BACKGROUND: Preliminary studies report no negative and a possible positive impact of deep brain stimulation (DBS) on cognition of patients with treatment-resistant depression (TRD). However, these studies neither controlled for practice effects nor compared active with sham stimulation.
METHOD: To address these limitations, we compared 25 TRD patients, who underwent DBS of the ventral anterior limb of the internal capsule (vALIC), with 21 healthy controls (HCs) matched on gender, age and education level. Both groups did subtests of the Cambridge Neuropsychological Test Automated Battery assessing verbal and visuospatial memory, attention, cognitive flexibility, psychomotor functioning, planning and object naming. TRD patients were tested 3 weeks prior to DBS surgery (baseline), 3 weeks following surgery (T1) and following 52 weeks of DBS optimization (T2). HCs were tested at baseline, 6 weeks following baseline (T1) and 20-24 weeks following baseline (T2). Subsequently, TRD patients entered a randomized, double-blind crossover phase, in which they were tested in an active and a sham stimulation phase.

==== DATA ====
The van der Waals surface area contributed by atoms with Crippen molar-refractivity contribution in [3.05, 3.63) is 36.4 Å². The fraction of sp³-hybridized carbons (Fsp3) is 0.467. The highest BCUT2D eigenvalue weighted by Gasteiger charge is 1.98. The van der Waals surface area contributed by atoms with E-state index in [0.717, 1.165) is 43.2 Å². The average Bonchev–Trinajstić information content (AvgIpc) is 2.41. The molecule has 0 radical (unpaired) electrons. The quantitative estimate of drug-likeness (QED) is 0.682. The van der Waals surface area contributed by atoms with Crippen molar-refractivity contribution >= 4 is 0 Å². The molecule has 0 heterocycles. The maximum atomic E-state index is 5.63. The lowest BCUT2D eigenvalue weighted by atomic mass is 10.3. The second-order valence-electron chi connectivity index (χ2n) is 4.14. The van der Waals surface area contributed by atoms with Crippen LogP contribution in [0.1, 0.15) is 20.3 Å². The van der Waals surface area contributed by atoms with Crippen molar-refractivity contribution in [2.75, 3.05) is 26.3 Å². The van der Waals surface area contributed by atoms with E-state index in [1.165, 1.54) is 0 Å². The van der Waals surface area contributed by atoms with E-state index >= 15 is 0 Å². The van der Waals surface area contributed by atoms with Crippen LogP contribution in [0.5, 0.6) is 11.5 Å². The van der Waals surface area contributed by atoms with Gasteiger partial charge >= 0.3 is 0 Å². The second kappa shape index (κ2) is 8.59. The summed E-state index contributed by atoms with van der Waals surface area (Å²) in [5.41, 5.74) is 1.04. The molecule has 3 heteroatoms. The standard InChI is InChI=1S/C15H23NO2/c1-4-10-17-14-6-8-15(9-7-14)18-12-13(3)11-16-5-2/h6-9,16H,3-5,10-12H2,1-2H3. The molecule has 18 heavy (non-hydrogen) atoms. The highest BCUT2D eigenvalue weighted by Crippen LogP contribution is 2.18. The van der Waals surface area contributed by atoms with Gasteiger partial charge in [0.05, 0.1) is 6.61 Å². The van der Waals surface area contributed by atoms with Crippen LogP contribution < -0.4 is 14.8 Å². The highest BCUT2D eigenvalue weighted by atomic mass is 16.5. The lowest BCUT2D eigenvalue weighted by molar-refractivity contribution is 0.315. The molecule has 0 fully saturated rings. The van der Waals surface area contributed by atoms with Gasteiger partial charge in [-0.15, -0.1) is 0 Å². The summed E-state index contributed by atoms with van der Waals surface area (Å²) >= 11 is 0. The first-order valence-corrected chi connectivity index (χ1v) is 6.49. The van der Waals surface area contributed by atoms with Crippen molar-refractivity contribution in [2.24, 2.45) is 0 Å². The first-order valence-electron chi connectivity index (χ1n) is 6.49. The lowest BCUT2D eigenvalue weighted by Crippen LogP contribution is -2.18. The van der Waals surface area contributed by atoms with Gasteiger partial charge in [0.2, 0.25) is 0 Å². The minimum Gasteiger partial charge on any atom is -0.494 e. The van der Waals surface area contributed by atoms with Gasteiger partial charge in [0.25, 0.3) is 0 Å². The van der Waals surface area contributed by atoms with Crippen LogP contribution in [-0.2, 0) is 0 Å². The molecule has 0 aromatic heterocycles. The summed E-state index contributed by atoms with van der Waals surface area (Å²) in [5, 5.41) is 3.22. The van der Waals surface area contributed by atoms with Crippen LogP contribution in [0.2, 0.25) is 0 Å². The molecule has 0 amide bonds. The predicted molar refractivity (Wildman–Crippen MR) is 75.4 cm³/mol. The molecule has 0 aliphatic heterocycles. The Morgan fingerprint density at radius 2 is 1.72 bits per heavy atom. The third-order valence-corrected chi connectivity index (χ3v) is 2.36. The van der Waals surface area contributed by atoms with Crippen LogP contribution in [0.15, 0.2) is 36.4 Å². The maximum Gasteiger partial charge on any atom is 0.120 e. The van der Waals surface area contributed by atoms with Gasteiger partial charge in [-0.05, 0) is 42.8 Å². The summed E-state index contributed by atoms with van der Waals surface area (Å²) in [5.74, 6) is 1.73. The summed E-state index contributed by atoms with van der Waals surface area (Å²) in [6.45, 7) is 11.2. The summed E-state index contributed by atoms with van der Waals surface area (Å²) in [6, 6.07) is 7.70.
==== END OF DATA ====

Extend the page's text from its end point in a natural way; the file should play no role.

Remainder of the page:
RESULTS: TRD patients did not improve on a test of immediate verbal recognition from baseline to T1, whereas HCs did (group x time: p = 0.001). Both TRD patients and HCs improved over sessions on tests measuring delayed verbal recall, visuospatial memory, planning and object naming (all p < 0.01). Active and sham stimulation did not have an impact on any of the tests differentially.
CONCLUSIONS: vALIC DBS neither has a lasting positive nor negative impact on cognition in TRD patients. DBS surgery might have a temporary negative effect on verbal memory.